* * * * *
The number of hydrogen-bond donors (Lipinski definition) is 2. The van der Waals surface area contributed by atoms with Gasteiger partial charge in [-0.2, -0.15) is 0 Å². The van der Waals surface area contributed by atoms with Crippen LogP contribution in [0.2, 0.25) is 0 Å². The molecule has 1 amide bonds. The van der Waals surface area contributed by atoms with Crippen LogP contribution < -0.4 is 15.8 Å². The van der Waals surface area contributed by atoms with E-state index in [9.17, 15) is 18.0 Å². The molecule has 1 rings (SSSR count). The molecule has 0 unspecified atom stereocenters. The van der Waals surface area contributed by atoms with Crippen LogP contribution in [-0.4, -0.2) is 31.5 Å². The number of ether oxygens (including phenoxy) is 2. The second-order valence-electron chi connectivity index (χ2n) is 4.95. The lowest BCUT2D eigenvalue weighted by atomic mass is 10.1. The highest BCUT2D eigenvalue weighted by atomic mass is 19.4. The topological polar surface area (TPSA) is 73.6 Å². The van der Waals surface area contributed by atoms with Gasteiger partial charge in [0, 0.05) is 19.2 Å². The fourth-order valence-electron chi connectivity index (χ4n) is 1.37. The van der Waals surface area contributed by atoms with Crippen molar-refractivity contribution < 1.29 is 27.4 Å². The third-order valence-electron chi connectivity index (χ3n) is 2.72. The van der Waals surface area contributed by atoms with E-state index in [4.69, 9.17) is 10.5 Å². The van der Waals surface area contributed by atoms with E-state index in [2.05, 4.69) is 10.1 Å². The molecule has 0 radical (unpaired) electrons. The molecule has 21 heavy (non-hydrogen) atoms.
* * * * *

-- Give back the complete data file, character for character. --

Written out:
The number of hydrogen-bond donors (Lipinski definition) is 2. The van der Waals surface area contributed by atoms with Gasteiger partial charge in [-0.2, -0.15) is 0 Å². The van der Waals surface area contributed by atoms with Crippen LogP contribution in [0.2, 0.25) is 0 Å². The molecule has 1 amide bonds. The van der Waals surface area contributed by atoms with Crippen LogP contribution < -0.4 is 15.8 Å². The van der Waals surface area contributed by atoms with E-state index in [9.17, 15) is 18.0 Å². The molecule has 1 rings (SSSR count). The molecule has 0 unspecified atom stereocenters. The van der Waals surface area contributed by atoms with Crippen LogP contribution in [-0.4, -0.2) is 31.5 Å². The number of ether oxygens (including phenoxy) is 2. The second-order valence-electron chi connectivity index (χ2n) is 4.95. The lowest BCUT2D eigenvalue weighted by atomic mass is 10.1. The highest BCUT2D eigenvalue weighted by atomic mass is 19.4. The topological polar surface area (TPSA) is 73.6 Å². The van der Waals surface area contributed by atoms with Gasteiger partial charge in [0, 0.05) is 19.2 Å². The fourth-order valence-electron chi connectivity index (χ4n) is 1.37. The van der Waals surface area contributed by atoms with Crippen molar-refractivity contribution < 1.29 is 27.4 Å². The third-order valence-electron chi connectivity index (χ3n) is 2.72. The van der Waals surface area contributed by atoms with E-state index in [4.69, 9.17) is 10.5 Å². The van der Waals surface area contributed by atoms with E-state index in [2.05, 4.69) is 10.1 Å². The molecule has 0 radical (unpaired) electrons. The molecule has 21 heavy (non-hydrogen) atoms.